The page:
Shares rose broadly across Asia on Monday, building on morning gains and a Friday Wall Street rebound as sentiment improved and oil prices steadied, tempering fears of prolonged inflation.
Treasury yields remained subdued and the dollar hovered near the lowest in more than a week as investors continued to assess the outlook for U.S. rate hikes, and the potential for a recession.
Japan’s Nikkei rallied 1.51%, while Australia’s benchmark jumped 2.03% and looked set for its best day in more than six weeks.
Chinese blue chips rose 1.17% and Hong Kong’s Hang Seng advanced 2.39%.
South Korea’s KOSPI gained 1.83%.
MSCI’s broadest index of Asia-Pacific shares rose 1.81%.
U.S. stock futures are up slightly by 0.8% after falling earlier in the day. On Friday, the S&P 500 surged more than 3%, adding to an almost 1% gain on Thursday.
FTSE futures and EUROSTOXX 50 futures both rose 0.45% ahead of the start of European market trading.
“I don’t think anyone’s got any smoking guns for this market right now,” said Chris Weston, head of research at Pepperstone. “If you’re looking for proper risk-on, all markets moving the same direction, correlation across asset classes going to 1, we’re not seeing that today.”
“The Aussie’s the worst performer, the yen’s the best performer, you’re not seeing much love in crypto, there’s no real move in the energy space. It’s more of an equities story today.”
Crude oil fell in volatile trading on Monday as the market grapples with concerns that a global economic slowdown could depress demand versus worries about lost Russian supply amid sanctions over the Ukraine conflict.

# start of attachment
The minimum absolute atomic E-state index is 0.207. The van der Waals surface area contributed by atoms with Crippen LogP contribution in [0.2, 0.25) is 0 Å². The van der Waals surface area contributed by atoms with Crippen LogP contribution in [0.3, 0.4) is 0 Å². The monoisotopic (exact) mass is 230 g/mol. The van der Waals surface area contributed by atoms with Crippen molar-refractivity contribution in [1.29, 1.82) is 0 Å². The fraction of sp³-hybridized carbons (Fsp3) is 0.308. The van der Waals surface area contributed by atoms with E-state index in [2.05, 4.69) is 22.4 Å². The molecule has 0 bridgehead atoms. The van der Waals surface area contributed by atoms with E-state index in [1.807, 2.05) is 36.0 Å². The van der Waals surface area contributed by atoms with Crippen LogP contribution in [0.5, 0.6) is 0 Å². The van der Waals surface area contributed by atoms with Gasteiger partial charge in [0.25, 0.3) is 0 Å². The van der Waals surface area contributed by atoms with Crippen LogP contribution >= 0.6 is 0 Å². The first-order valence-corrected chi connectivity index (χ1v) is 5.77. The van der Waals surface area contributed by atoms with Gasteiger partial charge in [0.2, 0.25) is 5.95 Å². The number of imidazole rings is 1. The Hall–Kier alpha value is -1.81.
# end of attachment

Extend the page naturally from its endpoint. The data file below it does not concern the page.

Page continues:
Both Brent and U.S. West Texas Intermediate (WTI) futures were flat on the day after back-and-forth trading in the morning. Brent is up 0.1% at $113.2 a barrel, while WTI fell 0.01% to $107.63.
U.S. long-term Treasury yields hovered around 3.16% after bouncing off a two-week low just above 3% at the end of last week as traders removed bets for hikes next year, but still pondered if aggressive tightening this year could trigger a recession.
Yields have dropped from 3.456%, the highest in more than a decade, reached before the mid-month Fed meeting. Then, the central bank hiked rates by 75 basis points, the biggest increase since 1994, and signaled that a similar move is possible in July.
“The market remains focused in the trade-off between the policy response to high inflation and fears of a hard landing,” Westpac rates strategist Damien McColough wrote in a client note.
“There will be ongoing discussions as to whether long-end yields have peaked, however we would not yet expect 10-year yields to fall materially or sustainably below 3%.”
The dollar was steady on Monday, continuing to consolidate near the lowest since the middle of the month against major peers.
The dollar index – which measures the currency versus six rivals – was little changed at 103.950, after gradually gravitating over the past few sessions toward the June 17 low of 103.83.
Gold ticked 0.49% higher to $1,835.16 per ounce.
Bitcoin was flat, trading at $21,170.88 after falling as low as $17,588.88 earlier this month.